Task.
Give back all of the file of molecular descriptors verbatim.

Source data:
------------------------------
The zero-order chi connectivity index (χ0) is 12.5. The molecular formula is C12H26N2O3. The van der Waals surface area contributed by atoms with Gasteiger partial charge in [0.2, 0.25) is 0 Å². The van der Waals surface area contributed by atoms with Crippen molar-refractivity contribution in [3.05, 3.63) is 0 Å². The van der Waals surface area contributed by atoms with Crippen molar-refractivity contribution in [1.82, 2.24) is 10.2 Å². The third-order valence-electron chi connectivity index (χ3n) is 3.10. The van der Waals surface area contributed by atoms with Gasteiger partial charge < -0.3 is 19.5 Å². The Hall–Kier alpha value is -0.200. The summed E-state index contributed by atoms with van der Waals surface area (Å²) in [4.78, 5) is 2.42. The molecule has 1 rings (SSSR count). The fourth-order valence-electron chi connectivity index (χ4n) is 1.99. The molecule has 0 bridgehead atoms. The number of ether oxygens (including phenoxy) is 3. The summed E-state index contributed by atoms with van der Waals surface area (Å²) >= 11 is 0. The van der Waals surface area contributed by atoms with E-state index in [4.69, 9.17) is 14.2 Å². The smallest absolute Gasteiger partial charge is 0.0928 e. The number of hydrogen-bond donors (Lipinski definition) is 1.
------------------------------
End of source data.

The zero-order chi connectivity index (χ0) is 12.5. The molecular formula is C12H26N2O3. The van der Waals surface area contributed by atoms with Gasteiger partial charge in [0.2, 0.25) is 0 Å². The van der Waals surface area contributed by atoms with Crippen molar-refractivity contribution in [3.05, 3.63) is 0 Å². The van der Waals surface area contributed by atoms with Crippen molar-refractivity contribution in [1.82, 2.24) is 10.2 Å². The third-order valence-electron chi connectivity index (χ3n) is 3.10. The van der Waals surface area contributed by atoms with Gasteiger partial charge < -0.3 is 19.5 Å². The Hall–Kier alpha value is -0.200. The summed E-state index contributed by atoms with van der Waals surface area (Å²) in [4.78, 5) is 2.42. The molecule has 1 rings (SSSR count). The fourth-order valence-electron chi connectivity index (χ4n) is 1.99. The molecule has 0 bridgehead atoms. The number of ether oxygens (including phenoxy) is 3. The summed E-state index contributed by atoms with van der Waals surface area (Å²) >= 11 is 0. The van der Waals surface area contributed by atoms with E-state index in [4.69, 9.17) is 14.2 Å². The smallest absolute Gasteiger partial charge is 0.0928 e. The number of hydrogen-bond donors (Lipinski definition) is 1.